Taking the longer view there is another, more straightforward reason not to view UKIP as a threat beyond 2015: Farage’s party represents the last gasp of genuinely reactionary England. While striking a chord with voters on immigration and Europe, on social issues UKIP is wildly at odds with several generations of younger voters. To paraphrase William F. Buckley, the party is attempting to stand athwart history yelling 'stop'.

The problem for the left is that while it might be reasonable to expect UKIP to fade in the coming years (48 per cent of the party’s voters are over 60), at some point a politician of the right who is able to effectively combine enthusiasm for the unfettered free market with genuine social liberalism will emerge - a combination that, judging by public attitudes, could be prove much harder to counter.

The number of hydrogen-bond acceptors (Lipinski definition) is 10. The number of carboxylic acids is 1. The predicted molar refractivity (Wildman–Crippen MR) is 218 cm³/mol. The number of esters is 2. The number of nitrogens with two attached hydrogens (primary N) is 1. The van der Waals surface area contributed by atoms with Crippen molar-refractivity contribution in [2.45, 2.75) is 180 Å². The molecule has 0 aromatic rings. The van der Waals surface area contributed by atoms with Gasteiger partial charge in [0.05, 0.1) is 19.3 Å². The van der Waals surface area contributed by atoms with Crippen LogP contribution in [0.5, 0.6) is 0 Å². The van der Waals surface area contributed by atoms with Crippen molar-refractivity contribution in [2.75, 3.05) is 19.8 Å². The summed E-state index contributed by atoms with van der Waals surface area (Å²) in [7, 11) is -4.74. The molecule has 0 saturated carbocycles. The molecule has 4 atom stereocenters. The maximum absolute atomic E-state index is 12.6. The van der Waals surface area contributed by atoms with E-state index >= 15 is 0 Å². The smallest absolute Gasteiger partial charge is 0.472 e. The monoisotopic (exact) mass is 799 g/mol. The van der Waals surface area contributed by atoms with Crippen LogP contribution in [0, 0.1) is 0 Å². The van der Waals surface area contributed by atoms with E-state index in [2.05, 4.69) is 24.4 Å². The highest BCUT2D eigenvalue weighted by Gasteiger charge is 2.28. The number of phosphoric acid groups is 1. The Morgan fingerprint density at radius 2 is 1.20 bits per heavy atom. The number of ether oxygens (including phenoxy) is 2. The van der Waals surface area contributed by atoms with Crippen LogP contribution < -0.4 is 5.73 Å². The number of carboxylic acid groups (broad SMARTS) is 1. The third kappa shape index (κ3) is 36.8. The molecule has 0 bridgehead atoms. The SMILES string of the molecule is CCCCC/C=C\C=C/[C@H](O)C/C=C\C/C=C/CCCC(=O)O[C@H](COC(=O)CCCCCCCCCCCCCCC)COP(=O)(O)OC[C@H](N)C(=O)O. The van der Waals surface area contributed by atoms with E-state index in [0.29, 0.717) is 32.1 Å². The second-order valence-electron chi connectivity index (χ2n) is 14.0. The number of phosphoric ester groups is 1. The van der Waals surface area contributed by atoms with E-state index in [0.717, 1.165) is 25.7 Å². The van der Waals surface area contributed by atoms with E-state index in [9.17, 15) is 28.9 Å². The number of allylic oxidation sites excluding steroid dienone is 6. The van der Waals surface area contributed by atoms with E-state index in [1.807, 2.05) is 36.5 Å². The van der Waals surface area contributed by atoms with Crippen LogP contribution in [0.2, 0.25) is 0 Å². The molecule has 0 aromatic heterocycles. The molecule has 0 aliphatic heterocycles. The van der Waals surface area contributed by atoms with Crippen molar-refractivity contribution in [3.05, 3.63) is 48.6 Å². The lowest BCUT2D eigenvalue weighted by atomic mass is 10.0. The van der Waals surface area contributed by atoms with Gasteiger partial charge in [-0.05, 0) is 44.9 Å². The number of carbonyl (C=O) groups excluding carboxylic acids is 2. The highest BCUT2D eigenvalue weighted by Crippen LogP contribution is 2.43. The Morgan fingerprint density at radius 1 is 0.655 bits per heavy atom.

Today, right across the board, young people are more tolerant of things like gay marriage, drugs and sex than older voters. They are also a lot less supportive of the welfare state and much more likely to subscribe to ideas associated with neo-liberalism than their older contemporaries.

According to the 2012 British Social Attitudes Survey (BSA), more than two-thirds of people born before 1939 consider the welfare state "one of Britain’s proudest achievements". The figure for those born after 1979, however, is less than a third.